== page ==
ING Direct has dropped the rate of its Electric Orange checking account to a 0.5% APY for balances of less than $50,000.
For accounts with more money, the rate is a bit higher. Here's a full look:
I use an Electric Orange account as a secondary checking account, and I've never had a problem with it. It doesn't make sense to use it as a savings account — that's what the Orange savings account is for.
Bankrate recently announced the results of its 2008 Checking Study and found some interesting results:
The 22 checking accounts we surveyed at 18 online institutions show that they can be somewhat pricey, especially if you're intent on earning interest, but at least they pay decent interest. You may find that abiding by a couple of minor stipulations will eliminate fees.
Honestly, I'm not sure Bankrate did a great job of really looking at online banks — and it's a little confusing just exactly who they surveyed.
The text above says "online institutions" — implying online banks — but their methodology says they "surveyed one interest checking account and one noninterest checking account at each of the largest banks and thrifts in each of 25 large markets."
That seems to imply they are looking at the online versions of brick and mortar banks, but I'm not totally sure.
If you're looking to open an online checking account, the best is ING's Electric Orange.
When you open an account with at least $250, you'll get an automatic $25 deposited as a bonus.
It's got no fees, no minimums and is super-easy to use.
ING Direct's Orange Savings Account has fallen from to 2.75% APY (down from 3.00%).
ING also changed their rates on their Electric Orange checking account:
ING's online savings account hasn't been in the top tier of APYs for some time now, but many of their customers enjoy the service so much they don't seem to mind.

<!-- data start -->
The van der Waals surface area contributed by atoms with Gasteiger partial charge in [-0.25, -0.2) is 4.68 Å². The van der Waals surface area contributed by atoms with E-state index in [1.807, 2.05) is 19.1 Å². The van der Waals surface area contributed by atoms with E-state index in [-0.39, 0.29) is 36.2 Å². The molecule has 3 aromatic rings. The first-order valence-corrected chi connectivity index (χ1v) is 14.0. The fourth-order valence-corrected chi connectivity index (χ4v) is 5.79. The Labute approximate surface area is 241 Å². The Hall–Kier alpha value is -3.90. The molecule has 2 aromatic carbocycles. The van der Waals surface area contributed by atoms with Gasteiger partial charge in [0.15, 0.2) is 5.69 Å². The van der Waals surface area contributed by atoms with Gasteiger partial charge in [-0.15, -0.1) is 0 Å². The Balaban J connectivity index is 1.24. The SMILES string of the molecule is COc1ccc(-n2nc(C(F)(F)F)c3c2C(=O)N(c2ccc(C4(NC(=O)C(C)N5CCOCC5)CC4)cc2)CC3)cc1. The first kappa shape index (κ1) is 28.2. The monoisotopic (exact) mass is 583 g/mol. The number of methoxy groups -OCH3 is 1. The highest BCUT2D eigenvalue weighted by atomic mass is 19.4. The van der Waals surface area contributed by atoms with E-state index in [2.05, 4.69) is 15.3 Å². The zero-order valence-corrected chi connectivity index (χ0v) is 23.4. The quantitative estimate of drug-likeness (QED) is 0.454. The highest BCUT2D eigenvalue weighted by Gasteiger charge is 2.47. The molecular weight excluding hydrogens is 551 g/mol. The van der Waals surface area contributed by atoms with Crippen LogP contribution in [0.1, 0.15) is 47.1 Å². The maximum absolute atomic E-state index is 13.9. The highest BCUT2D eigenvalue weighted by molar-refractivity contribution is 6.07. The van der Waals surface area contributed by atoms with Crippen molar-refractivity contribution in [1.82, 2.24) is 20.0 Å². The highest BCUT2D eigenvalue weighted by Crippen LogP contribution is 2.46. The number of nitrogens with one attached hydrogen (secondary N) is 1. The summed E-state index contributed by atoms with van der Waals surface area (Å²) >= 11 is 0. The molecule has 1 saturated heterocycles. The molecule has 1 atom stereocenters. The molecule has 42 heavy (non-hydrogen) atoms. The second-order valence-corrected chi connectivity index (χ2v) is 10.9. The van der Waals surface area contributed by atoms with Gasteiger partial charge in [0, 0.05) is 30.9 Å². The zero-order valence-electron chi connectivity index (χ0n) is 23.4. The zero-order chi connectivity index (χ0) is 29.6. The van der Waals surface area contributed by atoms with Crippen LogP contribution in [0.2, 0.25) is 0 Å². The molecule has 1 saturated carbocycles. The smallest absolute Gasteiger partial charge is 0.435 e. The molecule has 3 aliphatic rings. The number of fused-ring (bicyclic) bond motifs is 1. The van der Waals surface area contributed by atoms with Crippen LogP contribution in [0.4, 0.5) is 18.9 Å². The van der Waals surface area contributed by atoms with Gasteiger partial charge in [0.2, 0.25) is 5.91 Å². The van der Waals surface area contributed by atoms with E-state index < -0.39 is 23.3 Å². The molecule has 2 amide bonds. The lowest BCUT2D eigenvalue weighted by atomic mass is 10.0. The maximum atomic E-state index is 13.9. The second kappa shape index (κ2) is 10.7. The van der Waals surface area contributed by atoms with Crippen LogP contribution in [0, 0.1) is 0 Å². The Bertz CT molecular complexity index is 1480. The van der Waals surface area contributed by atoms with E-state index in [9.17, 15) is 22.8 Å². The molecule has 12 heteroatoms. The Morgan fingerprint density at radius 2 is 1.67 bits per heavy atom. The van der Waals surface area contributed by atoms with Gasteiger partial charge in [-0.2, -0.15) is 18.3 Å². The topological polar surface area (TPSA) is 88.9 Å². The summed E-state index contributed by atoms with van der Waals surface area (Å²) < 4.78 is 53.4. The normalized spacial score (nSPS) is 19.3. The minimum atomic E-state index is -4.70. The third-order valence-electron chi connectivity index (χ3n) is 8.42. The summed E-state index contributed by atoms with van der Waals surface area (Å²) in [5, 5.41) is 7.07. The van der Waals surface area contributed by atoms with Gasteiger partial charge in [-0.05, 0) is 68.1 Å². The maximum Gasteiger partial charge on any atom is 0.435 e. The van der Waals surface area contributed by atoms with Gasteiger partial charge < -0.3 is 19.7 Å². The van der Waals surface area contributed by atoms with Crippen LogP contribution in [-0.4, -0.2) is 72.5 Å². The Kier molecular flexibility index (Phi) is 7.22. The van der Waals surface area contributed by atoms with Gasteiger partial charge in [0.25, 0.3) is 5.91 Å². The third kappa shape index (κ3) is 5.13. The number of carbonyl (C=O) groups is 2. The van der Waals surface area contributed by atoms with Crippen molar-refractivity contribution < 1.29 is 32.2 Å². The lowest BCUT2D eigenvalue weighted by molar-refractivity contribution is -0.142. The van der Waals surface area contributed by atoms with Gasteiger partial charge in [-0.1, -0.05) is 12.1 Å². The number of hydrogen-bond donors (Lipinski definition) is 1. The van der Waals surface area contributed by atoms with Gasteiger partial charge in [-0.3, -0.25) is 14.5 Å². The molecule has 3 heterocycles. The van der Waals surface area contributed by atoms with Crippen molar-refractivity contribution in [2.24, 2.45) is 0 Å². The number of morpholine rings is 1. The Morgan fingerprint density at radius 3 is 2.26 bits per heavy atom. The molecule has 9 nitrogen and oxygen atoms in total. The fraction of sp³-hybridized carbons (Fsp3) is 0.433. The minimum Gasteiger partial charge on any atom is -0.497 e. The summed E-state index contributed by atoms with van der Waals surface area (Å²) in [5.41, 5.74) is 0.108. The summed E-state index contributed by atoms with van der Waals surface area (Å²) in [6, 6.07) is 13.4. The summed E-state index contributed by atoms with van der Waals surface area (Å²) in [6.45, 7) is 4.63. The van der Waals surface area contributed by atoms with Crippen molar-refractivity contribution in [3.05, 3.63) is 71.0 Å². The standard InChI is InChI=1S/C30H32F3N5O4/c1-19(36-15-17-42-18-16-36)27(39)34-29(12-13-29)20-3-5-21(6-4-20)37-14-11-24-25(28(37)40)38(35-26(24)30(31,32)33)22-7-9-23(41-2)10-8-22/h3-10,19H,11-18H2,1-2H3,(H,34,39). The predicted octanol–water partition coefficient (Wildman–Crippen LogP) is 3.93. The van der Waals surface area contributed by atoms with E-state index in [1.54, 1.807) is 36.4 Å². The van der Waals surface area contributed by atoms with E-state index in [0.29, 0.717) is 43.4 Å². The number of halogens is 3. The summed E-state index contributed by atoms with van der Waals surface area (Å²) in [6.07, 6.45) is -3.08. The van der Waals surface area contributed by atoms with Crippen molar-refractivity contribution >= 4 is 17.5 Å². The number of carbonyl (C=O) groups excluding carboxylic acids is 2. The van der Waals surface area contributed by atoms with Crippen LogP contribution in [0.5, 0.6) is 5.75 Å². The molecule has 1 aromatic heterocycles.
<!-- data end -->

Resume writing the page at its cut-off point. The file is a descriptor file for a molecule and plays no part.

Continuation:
Personally, I have an Electric Orange account for my business and an Orange Savings Account for a short-term car fund.
ING Direct, probably the best known online bank, had "a record number of new savers, deposits and home mortgage loans" in 2007, according to an email from CEO Arkadi Kuhlmann sent to its customers.
I am happy to report that ING DIRECT's 2007 financial results are complete. Your confidence in us helped us deliver a record number of new savers, deposits and home mortgage loans. Further, we acquired ShareBuilder so we could offer you a low cost way to invest in stocks and ETFs. I'm proud of our first 7 years, but there's work to be done.
Global financial markets ended 2007 with many challenges ahead. While ING DIRECT avoided the sub-prime mortgage problem, we understand that this housing crisis threatens the well-being of countless families and, in the end, it will be seen as a major failing of the mortgage industry and its regulators.
The fact that ING DIRECT was not adversely affected is a testament to our operating philosophy that, as Americans, we should only buy houses we can afford. That way we can keep them for years to come. We believe a mortgage is a contract that both parties should execute in good faith and expect to see through to its conclusion. We will not waver from our sworn promise to provide you with great value, service and convenience.
Thank you for your continued trust in us. Stay tuned in 2008 for new ideas we'll offer to help you save your money.
The CEO of Saving
While ING hasn't been delivering the leading interest rates on its online savings account for some time, they have continued to innovate with new products like the Electric Orange checking account and business online savings account.
Kuhlmann has been an outspoken advocate of understanding you financial situation (he's not the only one) and has argued that, even though ING only offers adjustable rate mortgages, they ARE right for some people.
I don't keep any money with them anymore — there are too many better paying options — but I know that some people do because of the ease of use and dedication to the company. I wouldn't do it, but more power to them.